Tag Archives: break brick

How to Make a Makiwara!

To make a makiwara…

you need a shovel
a board
and some rope.

You use the shovel to dig a hole
maybe four feet deep.
At the bottom of the hole you put a big rock,
and you slide the board in next to the rock.
This will brace the board
so the hole doesn’t widen while you punch.

The board should be,
as I recall,
about eight feet long,
and it should be a two by four.
The top half should be cut slantwise,
so that the top is maybe one inch,
and half way down,
at the four foot mark,
the board should be intact,
the regular two inches.

Now,
cutting the board this way will enable it to bend.
You don’t want something that doesn’t bend,
it’s just too tough on the knuckles,
and doesn’t build your strength properly.

You fill in the hole with dirt,
and,
at the top of the hole
you place a big rock,
on the other side of the makiwara
than the one at the bottom.
This,
again,
will brace the board.

You don’t want to just cement it in.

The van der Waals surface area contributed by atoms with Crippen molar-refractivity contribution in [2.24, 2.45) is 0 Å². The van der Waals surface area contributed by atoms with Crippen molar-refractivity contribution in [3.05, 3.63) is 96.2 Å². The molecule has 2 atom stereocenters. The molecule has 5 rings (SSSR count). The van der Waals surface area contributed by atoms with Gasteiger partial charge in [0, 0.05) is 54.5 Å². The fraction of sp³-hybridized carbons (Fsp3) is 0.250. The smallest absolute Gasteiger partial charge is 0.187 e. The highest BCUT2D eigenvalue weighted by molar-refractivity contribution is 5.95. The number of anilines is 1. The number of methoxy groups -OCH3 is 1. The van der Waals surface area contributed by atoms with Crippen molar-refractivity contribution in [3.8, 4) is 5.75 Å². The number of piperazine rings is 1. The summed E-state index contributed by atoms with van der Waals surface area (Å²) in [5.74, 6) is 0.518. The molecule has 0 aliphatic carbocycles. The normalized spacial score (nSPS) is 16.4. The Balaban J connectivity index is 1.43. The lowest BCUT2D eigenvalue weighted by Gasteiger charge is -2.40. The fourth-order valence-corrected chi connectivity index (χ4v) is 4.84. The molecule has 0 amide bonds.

That is just too unforgiving.
And,
if you want to replace it,
nobody wants to dig up a big chunk of cement.

Now,
at the top of the board
you wrap the rope.
I have heard that some people
will put a pad of some sort
under the rope,
they will wrap the pad and board together.
Not a bad idea.

The thing to remember about this,
however,
is that rope is tough on the knucks,
so you might want to look around
and find something
that will not cut the knucks
or rough them up too badly.

I know a lot of people think
that good karate conditioning
is broken knuckles.
Bushwah.
That just damages the hands,
and makes punching harder.
Take it slow,
don’t try to damage your knuckles,
just try to improve your punching power.

Now,
I said I haven’t practiced on a makiwara,
that’s true.
But,
I’ve hit just about everything else in the world,
short of an elephant
and your granny’s bloomers.

I’ve struck
suspended balls,
large and small,
and that was fun.

When I began,